Food Marketing Institute (FMI), Arlington, Va., released the 45th edition of “U.S. Grocery Shopper Trends,” prepared by The Hartman Group, Inc., Bellevue, Wash., which studies what consumers want from their retailers when personalizing grocery shopping.
“One-third of households have at least one family member following a non-medically prescribed diet, and this rate is higher for younger generations,” says Leslie Sarasin, president and CEO of FMI. “In an effort to meet their idea of eating well, households are eating in increasingly personalized ways, challenging the food shopping experience.”
Shoppers see the process of shopping across channels and banners as a personalization strategy. According to the study, shoppers visit an average of 4.4 banners per month and regularly shop 3.1 channels to meet their diverse grocery needs. Shoppers expect food retailers to evolve with their needs, offering more personalization, but generally, they are satisfied with their primary store’s ability to “meet their needs.”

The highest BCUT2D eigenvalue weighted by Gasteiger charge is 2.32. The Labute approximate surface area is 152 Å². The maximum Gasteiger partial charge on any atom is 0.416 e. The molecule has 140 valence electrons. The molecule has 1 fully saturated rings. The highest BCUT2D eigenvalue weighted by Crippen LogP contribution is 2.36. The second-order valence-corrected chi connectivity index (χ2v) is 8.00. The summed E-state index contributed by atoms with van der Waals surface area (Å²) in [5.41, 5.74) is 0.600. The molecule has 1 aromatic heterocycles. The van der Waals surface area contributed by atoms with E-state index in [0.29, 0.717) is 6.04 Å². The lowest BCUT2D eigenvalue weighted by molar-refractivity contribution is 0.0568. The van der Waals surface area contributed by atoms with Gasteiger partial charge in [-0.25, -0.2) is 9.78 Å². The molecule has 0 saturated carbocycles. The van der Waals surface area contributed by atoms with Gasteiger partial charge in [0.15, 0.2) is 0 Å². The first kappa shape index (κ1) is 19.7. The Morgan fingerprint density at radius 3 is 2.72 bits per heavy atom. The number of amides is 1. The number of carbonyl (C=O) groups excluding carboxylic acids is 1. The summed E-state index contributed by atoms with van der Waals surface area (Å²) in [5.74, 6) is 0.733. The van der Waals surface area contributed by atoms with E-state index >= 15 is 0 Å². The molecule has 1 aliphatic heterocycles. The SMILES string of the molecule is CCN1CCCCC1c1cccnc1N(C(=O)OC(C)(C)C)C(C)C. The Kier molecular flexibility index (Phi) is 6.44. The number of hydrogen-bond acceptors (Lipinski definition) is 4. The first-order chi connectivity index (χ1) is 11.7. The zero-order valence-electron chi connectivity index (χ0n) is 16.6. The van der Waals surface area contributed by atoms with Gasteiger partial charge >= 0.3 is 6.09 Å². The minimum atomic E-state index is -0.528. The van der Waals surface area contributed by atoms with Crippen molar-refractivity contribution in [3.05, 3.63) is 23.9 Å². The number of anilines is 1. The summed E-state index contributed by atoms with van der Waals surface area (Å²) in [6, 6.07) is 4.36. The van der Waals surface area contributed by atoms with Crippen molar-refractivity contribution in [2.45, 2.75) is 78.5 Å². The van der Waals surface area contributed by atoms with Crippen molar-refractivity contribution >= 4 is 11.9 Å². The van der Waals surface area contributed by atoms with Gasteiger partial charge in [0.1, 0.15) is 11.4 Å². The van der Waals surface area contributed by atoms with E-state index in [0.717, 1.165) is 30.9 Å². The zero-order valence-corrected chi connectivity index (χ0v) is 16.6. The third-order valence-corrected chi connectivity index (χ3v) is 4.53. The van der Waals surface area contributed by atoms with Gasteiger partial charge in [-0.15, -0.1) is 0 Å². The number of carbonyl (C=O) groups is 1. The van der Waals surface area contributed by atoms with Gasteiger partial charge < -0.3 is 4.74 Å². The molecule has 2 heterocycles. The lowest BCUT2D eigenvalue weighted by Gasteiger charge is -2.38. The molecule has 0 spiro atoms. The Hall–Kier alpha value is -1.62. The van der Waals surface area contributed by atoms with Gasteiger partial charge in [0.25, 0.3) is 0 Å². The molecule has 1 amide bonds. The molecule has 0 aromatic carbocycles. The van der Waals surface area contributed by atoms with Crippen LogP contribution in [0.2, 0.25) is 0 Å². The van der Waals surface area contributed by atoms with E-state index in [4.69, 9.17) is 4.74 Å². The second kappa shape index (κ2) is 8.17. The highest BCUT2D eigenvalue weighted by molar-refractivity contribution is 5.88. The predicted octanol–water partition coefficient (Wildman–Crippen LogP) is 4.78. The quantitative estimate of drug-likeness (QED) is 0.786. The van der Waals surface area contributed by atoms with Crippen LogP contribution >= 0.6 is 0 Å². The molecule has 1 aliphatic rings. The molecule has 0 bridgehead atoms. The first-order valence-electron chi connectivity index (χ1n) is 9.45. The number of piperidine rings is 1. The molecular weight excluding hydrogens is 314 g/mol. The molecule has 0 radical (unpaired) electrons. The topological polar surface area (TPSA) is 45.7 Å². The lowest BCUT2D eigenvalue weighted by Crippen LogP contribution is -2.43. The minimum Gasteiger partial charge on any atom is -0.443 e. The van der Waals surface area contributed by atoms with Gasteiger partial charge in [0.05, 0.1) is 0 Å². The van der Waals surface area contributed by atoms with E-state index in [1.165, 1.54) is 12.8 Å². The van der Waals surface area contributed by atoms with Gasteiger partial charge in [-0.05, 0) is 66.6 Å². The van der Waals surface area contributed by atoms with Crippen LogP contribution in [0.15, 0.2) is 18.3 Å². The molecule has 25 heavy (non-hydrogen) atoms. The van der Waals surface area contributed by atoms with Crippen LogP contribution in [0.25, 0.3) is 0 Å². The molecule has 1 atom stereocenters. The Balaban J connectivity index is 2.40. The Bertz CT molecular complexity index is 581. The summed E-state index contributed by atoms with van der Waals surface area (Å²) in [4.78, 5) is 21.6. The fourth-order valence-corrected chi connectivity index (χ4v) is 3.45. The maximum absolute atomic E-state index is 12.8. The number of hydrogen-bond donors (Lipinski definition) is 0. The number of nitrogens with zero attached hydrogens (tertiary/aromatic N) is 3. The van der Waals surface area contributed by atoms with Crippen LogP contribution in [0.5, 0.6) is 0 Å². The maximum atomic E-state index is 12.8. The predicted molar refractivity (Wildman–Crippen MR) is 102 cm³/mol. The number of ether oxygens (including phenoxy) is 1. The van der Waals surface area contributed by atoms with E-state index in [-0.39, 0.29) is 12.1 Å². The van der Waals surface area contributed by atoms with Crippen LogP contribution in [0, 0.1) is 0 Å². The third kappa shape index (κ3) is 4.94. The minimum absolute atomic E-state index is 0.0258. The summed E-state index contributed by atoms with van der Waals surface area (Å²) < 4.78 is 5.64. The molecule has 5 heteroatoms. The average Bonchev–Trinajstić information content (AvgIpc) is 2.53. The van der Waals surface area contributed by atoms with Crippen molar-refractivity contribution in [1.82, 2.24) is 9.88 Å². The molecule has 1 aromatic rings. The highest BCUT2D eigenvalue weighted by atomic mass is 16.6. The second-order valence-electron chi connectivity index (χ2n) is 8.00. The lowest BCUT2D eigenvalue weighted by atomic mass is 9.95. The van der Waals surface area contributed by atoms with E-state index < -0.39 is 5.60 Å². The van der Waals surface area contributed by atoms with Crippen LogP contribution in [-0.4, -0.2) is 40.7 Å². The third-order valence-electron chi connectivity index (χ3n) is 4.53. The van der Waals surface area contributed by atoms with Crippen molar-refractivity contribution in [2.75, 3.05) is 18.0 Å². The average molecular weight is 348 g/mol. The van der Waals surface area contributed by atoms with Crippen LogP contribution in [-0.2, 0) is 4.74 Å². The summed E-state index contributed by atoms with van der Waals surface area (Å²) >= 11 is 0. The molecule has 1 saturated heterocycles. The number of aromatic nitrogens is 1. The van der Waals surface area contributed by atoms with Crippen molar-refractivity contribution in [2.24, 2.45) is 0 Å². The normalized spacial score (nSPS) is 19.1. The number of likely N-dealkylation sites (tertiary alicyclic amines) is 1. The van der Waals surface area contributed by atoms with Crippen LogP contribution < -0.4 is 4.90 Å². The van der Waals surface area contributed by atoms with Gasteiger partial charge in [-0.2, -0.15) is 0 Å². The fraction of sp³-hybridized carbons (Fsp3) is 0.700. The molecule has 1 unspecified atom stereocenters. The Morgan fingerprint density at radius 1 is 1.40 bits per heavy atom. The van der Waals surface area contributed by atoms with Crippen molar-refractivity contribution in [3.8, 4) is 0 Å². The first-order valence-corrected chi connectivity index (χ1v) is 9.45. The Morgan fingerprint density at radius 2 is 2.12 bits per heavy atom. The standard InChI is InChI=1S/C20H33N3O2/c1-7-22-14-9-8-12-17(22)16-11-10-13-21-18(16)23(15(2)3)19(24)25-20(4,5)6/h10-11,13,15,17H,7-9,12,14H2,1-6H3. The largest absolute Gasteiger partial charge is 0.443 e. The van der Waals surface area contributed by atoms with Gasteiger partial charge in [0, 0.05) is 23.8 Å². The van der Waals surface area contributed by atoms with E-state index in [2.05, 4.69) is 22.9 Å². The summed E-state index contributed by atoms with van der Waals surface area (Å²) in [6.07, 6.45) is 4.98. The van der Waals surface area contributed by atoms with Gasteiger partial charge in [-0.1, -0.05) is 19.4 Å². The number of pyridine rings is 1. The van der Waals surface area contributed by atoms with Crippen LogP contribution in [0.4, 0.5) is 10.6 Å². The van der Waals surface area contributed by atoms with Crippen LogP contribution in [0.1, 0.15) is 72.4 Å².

Among brick-and-mortar grocery store selection criteria, quality, freshness, low prices, cleanliness and variety represent ways the physical store competes for shopper loyalty. The list of attributes related to convenience in a physical store underpin a growing consideration among Gen Z and Millennials to shop online. Shoppers rank their online experience slightly better than those in physical stores when it comes to transparency, convenience and personalization, but online is not cannibalizing in-store visits—43% of consumers who shop online also average 1.7 trips a week to their physical stores, higher than the national average of 1.6 trips per week. These desires for both convenience and discovery also lead to shoppers experimenting with more personalized methods for collecting groceries, such as delivery or click-and-collect methods.
“Trends explores the current food retail marketplace and the influential roles health, well-being and technology play in the experience,” Sarasin says. “Food shopping is personal, and grocers help their shoppers navigate shifting needs, values, priorities and life pressures that require teamwork, negotiation and compromise at home.”
Findings are based on ethnographic interviews and a quantitative online survey of 1,786 U.S. grocery shoppers fielded in 2019.